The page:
Movie Review: Lie With Me

In France, things are quite different to the Anglosphere. Over there, a literary author can still be a meaningful part of the commentariat, work the TV circuit, and be a cultural touchstone. This foreign character is our entrée to Lie With Me, a movie that elegantly juggles the past and present while completely eliminating any element of coincidence or chance.

Stéphane Belcourt (Guillaume de Tonquédec), in the grip of a bout of writer’s block, returns to his hometown to promote cognac through a new novella and a commencement speech at the anniversary of the distillery. His wandering attention almost immediately latches onto distillery representative Lucas Andrieu (Victor Belmondo), who he quickly realises is the son of his first love. As Stéphane struggles with how much to reveal to Lucas, he considers the heartbreak of his school years, when his younger self (Jérémy Gillet) spent a season with Thomas (Julien De Saint Jean, The Lost Boys).

Adapted from Philippe Bresson’s book, the more literal title is “Stop With Your Lies” (the English title is a legacy of book translator Molly Ringwald). Stéphane is famous for autofiction, that most peculiarly European genre, and has been lax at covering his tracks to the point that multiple of his novels have had characters named Thomas, and one was directly called Thomas Andrieu. In the original book, this extends as far as the narrator character himself being named Philippe. It’s not difficult to see the parallels.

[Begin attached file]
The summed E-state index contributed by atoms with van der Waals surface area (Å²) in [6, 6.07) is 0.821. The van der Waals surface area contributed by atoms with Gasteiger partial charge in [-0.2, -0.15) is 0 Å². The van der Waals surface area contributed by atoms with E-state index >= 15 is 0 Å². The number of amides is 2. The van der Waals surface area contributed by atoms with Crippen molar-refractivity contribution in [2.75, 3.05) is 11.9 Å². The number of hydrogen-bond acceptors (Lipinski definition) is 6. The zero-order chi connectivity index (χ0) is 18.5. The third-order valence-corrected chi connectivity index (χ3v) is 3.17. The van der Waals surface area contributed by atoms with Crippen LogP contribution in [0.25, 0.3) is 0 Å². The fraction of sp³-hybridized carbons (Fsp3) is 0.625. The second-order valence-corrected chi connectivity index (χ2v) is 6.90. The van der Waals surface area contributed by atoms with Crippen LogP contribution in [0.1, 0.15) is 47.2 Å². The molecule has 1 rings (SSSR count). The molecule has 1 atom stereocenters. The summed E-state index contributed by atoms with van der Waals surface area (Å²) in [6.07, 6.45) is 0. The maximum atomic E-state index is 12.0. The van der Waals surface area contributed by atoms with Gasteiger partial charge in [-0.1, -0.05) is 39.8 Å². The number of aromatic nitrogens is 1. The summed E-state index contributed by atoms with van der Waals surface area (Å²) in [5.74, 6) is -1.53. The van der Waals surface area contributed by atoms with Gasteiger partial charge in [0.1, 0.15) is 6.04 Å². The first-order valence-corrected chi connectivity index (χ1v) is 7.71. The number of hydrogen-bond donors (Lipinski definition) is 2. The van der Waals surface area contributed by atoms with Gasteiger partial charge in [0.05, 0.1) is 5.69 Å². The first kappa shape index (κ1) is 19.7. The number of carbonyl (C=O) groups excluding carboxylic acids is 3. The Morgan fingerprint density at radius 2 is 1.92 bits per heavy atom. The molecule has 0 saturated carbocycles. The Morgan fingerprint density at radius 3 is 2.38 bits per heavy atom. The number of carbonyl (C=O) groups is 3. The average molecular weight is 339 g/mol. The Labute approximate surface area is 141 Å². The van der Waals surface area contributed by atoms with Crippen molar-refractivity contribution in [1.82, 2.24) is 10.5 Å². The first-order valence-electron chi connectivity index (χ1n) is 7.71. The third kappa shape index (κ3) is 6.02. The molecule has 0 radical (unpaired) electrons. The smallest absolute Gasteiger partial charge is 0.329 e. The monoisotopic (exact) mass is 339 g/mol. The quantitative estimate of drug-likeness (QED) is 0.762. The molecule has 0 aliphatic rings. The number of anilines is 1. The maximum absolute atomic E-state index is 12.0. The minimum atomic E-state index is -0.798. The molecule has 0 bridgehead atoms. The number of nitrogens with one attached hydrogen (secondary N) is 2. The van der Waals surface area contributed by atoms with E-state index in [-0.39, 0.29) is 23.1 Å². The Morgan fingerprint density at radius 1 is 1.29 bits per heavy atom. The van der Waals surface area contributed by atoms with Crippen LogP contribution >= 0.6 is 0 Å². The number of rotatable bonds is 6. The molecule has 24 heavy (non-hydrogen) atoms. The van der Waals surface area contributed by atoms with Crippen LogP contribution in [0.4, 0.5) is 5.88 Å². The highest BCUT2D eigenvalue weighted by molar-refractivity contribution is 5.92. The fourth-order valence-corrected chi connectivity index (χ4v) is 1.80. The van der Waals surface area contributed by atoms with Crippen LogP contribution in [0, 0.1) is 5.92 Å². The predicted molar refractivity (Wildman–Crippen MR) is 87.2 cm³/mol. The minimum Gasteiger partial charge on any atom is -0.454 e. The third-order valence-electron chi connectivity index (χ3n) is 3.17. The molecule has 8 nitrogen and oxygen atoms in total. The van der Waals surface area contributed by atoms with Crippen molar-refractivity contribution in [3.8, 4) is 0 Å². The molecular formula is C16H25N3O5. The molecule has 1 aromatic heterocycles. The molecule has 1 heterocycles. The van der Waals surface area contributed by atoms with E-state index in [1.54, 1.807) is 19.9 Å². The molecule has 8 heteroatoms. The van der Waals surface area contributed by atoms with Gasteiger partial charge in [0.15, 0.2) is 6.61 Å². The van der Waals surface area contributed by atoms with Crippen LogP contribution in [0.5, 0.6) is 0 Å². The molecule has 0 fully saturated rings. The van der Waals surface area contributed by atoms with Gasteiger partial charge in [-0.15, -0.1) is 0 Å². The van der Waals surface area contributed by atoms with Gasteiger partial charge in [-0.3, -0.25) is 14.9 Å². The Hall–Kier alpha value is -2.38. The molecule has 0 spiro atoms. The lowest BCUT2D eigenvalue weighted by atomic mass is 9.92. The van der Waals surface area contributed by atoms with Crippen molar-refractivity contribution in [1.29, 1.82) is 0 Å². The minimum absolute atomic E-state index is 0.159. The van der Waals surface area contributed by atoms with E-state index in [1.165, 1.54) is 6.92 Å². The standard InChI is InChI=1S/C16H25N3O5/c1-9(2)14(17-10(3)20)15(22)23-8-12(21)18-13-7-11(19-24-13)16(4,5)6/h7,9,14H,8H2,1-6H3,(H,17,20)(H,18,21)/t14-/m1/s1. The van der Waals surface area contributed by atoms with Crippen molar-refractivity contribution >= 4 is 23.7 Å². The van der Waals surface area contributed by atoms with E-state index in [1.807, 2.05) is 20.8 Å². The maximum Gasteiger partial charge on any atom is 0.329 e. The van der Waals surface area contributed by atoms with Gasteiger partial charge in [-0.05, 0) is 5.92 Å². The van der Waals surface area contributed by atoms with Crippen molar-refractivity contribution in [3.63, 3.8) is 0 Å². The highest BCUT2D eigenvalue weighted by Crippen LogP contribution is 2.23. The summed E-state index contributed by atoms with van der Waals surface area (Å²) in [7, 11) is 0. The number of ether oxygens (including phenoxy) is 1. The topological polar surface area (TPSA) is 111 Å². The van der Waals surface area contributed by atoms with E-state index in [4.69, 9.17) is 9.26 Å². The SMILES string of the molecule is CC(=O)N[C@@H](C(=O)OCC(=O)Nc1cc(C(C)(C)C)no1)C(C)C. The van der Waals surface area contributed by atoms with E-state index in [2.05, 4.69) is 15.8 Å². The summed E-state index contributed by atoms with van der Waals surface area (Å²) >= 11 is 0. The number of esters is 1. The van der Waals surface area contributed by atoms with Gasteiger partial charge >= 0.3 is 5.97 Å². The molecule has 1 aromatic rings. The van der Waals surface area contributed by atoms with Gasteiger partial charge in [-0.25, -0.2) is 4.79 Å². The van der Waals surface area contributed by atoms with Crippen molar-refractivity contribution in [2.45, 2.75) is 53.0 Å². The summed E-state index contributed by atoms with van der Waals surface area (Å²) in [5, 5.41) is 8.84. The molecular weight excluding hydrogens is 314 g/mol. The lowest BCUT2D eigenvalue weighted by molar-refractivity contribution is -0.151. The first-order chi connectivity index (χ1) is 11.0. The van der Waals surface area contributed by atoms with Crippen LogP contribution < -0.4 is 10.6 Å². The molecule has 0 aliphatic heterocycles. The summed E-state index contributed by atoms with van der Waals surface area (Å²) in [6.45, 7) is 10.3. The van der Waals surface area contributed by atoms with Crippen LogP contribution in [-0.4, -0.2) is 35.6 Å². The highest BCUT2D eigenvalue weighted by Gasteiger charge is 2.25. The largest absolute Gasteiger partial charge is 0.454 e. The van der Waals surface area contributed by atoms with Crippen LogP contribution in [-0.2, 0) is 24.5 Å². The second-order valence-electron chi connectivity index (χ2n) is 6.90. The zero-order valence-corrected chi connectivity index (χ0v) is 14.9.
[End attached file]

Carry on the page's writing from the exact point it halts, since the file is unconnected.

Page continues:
Yet Lie With Me operates at a remove as a film; writer/director Olivier Peyon is steering, rather than Besson, and the film’s split structure offers a dynamic character study of Stéphane across decades. Peyon chooses to focus mainly on de Tonquédec and Belmondo, with the past used as background to inform the present. The two leads bounce off each other in an alternately cordial and antagonistic way, and there is a genuine back and forth that keeps the movie buoyant. The cognac focus allows for unusual developments, as the lead character is near teetotal; when it comes time for the grand speech to commence it has dramatic impact for the theatrical audience but, on a pragmatic level, you have to wonder what the guests at the cognac event were making of it.

Lie With Me has a particular Frenchness that sticks to its walls, despite the universality of its lost love ricochet backdrop. Though it helps, you don’t need a degree in French literature to unpack the meta to get something out of it; aided by strong performances from de Tonquédec and Belmondo, Peyon has taken Bresson’s work and made it his own.

Lie With Me is still pending an Australian release date.

Directed by: Olivier Peyon

Starring: Guillaume de Tonquédec, Victor Belmondo, Jérémy Gillet, Julien de Saint-Jean and Guilaine Londez

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